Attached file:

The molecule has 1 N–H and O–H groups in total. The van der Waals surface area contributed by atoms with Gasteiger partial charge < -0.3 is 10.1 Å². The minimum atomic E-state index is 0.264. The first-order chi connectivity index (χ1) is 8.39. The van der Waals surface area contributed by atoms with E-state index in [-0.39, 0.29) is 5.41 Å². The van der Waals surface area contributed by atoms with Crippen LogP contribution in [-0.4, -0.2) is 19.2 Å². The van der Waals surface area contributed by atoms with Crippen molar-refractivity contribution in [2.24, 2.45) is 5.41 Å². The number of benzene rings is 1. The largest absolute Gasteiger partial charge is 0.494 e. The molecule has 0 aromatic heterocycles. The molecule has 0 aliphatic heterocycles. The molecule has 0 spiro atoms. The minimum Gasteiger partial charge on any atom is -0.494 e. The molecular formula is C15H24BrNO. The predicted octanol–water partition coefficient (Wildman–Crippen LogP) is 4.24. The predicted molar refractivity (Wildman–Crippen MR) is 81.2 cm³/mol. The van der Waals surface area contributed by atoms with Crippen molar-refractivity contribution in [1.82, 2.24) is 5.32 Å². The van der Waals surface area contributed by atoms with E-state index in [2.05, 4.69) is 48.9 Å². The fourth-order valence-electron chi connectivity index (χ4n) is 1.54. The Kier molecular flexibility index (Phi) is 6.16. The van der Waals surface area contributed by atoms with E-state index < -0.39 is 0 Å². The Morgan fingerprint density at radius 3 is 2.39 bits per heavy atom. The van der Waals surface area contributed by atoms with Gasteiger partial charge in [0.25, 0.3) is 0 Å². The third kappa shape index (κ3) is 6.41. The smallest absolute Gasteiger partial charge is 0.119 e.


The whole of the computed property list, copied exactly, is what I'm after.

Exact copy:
The molecule has 1 N–H and O–H groups in total. The van der Waals surface area contributed by atoms with Gasteiger partial charge < -0.3 is 10.1 Å². The minimum atomic E-state index is 0.264. The first-order chi connectivity index (χ1) is 8.39. The van der Waals surface area contributed by atoms with E-state index in [-0.39, 0.29) is 5.41 Å². The van der Waals surface area contributed by atoms with Crippen LogP contribution in [-0.4, -0.2) is 19.2 Å². The van der Waals surface area contributed by atoms with Crippen molar-refractivity contribution in [2.24, 2.45) is 5.41 Å². The number of benzene rings is 1. The largest absolute Gasteiger partial charge is 0.494 e. The molecule has 0 aromatic heterocycles. The molecule has 0 aliphatic heterocycles. The molecule has 0 spiro atoms. The minimum Gasteiger partial charge on any atom is -0.494 e. The molecular formula is C15H24BrNO. The predicted octanol–water partition coefficient (Wildman–Crippen LogP) is 4.24. The predicted molar refractivity (Wildman–Crippen MR) is 81.2 cm³/mol. The van der Waals surface area contributed by atoms with Crippen molar-refractivity contribution in [1.82, 2.24) is 5.32 Å². The van der Waals surface area contributed by atoms with E-state index in [2.05, 4.69) is 48.9 Å². The fourth-order valence-electron chi connectivity index (χ4n) is 1.54. The Kier molecular flexibility index (Phi) is 6.16. The van der Waals surface area contributed by atoms with E-state index < -0.39 is 0 Å². The Morgan fingerprint density at radius 3 is 2.39 bits per heavy atom. The van der Waals surface area contributed by atoms with Gasteiger partial charge in [0.25, 0.3) is 0 Å². The third kappa shape index (κ3) is 6.41. The smallest absolute Gasteiger partial charge is 0.119 e.